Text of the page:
Ma’Khia Bryant Was Shot and Killed by a Columbus Police Officer. Here's What We Know.

Bryant was just 16 years old.

Lady on street corner wearing face mask holding post of Ma'Khia Bryant
(Image credit: ETIENNE LAURENT/EPA-EFE / Shutterstock)

Trigger warning: Graphic description of shooting death. On April 20, about 30 minutes before a jury found Minneapolis police officer Derek Chauvin guilty for murdering George Floyd in May of 2020, Ma’Khia Bryant was fatally shot by police in Columbus, Ohio. She was only 16 years old.

This is what we know so far.

Someone called the police to request protection.

According to a press conference held by the Columbus Police Division on Tuesday night, at approximately 4:32 p.m., officers were dispatched in response to a 911 call on the 3100 block of Legion Lane on the city’s southeast side. A female caller had reported that other females were trying to "stab them." Officers were dispatched at 4:36 and arrived at 4:44.

Initial reports suggested that the call reportedly came from Bryant, according to her family. “My daughter dispatched Columbus police for protection, not to be a homicide today,” Paula Bryant, Ma’Khia’s mother, said tearfully in an interview with 10 WBNS at the time. Later reports suggested it was actually Bryant's sister who called 911. Police have not officially confirmed who called, and there are conflicting reports at this time.

There is video bodycam footage of the shooting.

During the news conference, interim police chief Michael Woods said the department would be releasing a portion of the bodycam footage earlier than usual due to the public's "need, desire, and expectation for transparency." The entire footage has yet to be released.

In the bodycam footage—taken from the perspective of the cop who shot and killed Bryant, who was the first cop to arrive on the scene—the officer approaches the base of what appears to be a residential driveway, where a group of people are gathered. There appears to be an altercation between some of the members of the group.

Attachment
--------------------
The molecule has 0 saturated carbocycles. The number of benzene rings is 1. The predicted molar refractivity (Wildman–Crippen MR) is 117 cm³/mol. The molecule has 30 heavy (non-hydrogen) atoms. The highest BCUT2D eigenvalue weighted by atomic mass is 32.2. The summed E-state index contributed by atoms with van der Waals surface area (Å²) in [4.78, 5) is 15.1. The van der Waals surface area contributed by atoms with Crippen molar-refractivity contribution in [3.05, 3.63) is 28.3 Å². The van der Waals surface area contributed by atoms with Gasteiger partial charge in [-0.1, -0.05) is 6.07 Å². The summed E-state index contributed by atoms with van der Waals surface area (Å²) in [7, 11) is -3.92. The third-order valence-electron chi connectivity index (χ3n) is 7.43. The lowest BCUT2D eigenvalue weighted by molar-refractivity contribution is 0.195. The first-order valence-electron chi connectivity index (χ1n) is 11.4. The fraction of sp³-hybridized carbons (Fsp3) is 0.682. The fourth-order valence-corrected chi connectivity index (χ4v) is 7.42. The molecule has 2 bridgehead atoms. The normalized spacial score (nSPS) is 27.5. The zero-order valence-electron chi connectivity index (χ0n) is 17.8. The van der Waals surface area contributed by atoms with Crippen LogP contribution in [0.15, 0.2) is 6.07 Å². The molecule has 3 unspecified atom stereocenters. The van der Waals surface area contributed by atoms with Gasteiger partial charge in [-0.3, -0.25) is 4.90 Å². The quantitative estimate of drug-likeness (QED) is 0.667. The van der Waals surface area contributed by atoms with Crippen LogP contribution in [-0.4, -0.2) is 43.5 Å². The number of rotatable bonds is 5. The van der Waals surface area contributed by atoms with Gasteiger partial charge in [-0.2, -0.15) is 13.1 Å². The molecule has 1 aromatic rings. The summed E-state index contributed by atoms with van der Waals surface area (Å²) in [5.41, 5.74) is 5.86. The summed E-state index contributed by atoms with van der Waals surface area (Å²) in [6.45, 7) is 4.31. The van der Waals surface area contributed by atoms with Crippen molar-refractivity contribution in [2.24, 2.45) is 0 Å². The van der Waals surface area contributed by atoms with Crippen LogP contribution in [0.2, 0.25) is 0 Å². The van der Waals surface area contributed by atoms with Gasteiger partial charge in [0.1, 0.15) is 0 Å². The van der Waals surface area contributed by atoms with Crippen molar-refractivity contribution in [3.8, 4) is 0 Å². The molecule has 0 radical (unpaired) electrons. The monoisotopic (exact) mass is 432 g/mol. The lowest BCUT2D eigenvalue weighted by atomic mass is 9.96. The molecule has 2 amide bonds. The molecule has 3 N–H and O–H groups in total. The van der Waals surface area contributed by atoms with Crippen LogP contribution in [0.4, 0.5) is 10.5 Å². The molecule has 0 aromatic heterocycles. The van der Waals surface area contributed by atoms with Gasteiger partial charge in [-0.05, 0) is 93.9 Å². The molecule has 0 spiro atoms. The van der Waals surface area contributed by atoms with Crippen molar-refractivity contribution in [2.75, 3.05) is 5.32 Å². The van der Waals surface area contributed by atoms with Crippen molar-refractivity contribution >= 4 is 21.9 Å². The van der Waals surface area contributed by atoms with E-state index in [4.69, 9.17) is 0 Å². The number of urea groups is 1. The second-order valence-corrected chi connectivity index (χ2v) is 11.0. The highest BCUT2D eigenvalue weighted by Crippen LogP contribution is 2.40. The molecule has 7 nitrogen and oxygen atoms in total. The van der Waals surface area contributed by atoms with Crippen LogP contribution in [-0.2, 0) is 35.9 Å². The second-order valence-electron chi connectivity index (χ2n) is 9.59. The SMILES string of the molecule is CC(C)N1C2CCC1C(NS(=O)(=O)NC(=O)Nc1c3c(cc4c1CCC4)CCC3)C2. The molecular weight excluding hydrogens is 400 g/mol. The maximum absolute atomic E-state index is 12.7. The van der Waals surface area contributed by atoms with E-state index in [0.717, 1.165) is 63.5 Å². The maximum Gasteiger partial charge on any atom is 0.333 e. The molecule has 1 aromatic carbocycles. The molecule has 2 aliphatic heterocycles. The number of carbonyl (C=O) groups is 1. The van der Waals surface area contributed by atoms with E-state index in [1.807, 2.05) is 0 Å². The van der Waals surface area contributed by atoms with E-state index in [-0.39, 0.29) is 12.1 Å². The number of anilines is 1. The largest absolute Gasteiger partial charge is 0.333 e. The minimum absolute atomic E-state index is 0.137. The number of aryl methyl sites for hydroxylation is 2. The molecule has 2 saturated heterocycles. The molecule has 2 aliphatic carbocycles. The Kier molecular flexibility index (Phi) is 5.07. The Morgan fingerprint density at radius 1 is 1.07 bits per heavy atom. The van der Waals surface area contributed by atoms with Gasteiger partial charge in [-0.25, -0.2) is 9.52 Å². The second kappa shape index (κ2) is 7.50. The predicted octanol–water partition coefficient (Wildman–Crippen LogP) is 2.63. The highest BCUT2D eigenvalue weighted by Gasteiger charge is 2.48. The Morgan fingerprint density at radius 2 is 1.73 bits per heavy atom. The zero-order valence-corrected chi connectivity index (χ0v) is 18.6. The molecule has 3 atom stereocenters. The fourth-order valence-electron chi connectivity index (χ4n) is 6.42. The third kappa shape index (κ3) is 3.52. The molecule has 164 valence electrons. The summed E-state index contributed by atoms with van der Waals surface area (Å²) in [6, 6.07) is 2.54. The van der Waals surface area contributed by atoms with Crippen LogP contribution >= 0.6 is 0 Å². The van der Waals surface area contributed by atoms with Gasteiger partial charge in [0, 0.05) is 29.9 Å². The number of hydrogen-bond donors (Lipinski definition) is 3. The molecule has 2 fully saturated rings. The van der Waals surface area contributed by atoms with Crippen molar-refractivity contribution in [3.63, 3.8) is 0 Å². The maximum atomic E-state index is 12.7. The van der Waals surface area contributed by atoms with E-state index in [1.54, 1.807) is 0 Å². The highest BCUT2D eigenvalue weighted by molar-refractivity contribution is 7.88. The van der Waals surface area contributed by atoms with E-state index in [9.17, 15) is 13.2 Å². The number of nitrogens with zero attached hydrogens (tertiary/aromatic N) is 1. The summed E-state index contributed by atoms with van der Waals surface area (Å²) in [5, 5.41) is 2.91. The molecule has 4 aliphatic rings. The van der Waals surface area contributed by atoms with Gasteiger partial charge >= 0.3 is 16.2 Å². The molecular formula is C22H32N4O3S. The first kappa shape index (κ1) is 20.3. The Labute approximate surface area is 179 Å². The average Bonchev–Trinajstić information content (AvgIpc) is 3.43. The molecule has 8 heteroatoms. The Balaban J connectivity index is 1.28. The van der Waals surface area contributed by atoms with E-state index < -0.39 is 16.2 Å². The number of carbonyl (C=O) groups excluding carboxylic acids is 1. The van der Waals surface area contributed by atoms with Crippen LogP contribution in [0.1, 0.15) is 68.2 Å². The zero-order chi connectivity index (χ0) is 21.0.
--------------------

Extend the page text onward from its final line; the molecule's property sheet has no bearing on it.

The officer asks “What’s going on?” It appears that after an altercation, a teenager in a black shirt, identified now as Bryant, lunged at another woman while holding what appeared to be a knife, as reported by the New York Times. The officer yells "get down" multiple times, before firing four shots at the teenager. She falls to the ground.

A person in the video can be heard yelling "She's just a kid.”

Bryant's aunt, Hazel Bryant, told the Columbus Dispatch that Bryant lived in a foster home on Legion Lane and got into an altercation with someone else at the home. Franklin County Children's Services confirm that Bryant was in foster care at the time, and in the custody of Children's Services. According to reporting by CNN, Angela Moore, who cared for Bryant in foster care, said the fight started over housekeeping issues.

Bryant says that her niece had a knife, but dropped it before she was shot.

There are new details as to what happened immediately after the shooting.